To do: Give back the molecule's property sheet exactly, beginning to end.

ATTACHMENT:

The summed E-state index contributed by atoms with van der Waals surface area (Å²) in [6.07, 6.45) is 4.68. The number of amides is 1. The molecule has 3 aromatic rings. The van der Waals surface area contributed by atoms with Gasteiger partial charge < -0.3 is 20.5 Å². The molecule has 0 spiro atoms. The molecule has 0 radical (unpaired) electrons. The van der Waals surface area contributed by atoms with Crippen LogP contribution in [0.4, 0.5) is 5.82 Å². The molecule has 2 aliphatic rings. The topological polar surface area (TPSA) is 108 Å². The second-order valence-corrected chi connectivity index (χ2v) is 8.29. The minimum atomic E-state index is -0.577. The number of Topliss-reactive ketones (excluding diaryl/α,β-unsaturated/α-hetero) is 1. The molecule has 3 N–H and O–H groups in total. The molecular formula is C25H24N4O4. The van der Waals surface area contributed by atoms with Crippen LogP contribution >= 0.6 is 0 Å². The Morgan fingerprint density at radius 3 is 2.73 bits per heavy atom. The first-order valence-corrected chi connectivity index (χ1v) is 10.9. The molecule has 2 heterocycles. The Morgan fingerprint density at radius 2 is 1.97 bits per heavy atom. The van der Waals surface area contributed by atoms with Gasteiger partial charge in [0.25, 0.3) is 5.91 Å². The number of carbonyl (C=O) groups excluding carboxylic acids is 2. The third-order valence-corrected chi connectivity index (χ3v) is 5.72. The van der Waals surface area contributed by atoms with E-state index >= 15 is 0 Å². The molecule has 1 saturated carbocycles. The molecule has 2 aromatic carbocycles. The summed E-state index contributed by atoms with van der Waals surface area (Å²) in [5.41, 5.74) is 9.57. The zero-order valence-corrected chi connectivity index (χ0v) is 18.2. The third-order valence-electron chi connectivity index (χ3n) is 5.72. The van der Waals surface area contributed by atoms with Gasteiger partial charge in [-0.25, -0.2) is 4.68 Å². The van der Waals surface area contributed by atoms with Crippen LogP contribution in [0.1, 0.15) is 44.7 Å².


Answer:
The summed E-state index contributed by atoms with van der Waals surface area (Å²) in [6.07, 6.45) is 4.68. The number of amides is 1. The molecule has 3 aromatic rings. The van der Waals surface area contributed by atoms with Gasteiger partial charge < -0.3 is 20.5 Å². The molecule has 0 spiro atoms. The molecule has 0 radical (unpaired) electrons. The van der Waals surface area contributed by atoms with Crippen LogP contribution in [0.4, 0.5) is 5.82 Å². The molecule has 2 aliphatic rings. The topological polar surface area (TPSA) is 108 Å². The second-order valence-corrected chi connectivity index (χ2v) is 8.29. The minimum atomic E-state index is -0.577. The number of Topliss-reactive ketones (excluding diaryl/α,β-unsaturated/α-hetero) is 1. The molecule has 3 N–H and O–H groups in total. The molecular formula is C25H24N4O4. The van der Waals surface area contributed by atoms with Crippen LogP contribution >= 0.6 is 0 Å². The Morgan fingerprint density at radius 3 is 2.73 bits per heavy atom. The first-order valence-corrected chi connectivity index (χ1v) is 10.9. The molecule has 2 heterocycles. The Morgan fingerprint density at radius 2 is 1.97 bits per heavy atom. The van der Waals surface area contributed by atoms with Gasteiger partial charge in [0.25, 0.3) is 5.91 Å². The number of carbonyl (C=O) groups excluding carboxylic acids is 2. The third-order valence-corrected chi connectivity index (χ3v) is 5.72. The van der Waals surface area contributed by atoms with E-state index >= 15 is 0 Å². The molecule has 1 saturated carbocycles. The molecule has 2 aromatic carbocycles. The summed E-state index contributed by atoms with van der Waals surface area (Å²) in [5.41, 5.74) is 9.57. The zero-order valence-corrected chi connectivity index (χ0v) is 18.2. The third-order valence-electron chi connectivity index (χ3n) is 5.72. The van der Waals surface area contributed by atoms with Gasteiger partial charge in [-0.25, -0.2) is 4.68 Å². The van der Waals surface area contributed by atoms with Crippen LogP contribution in [0.1, 0.15) is 44.7 Å².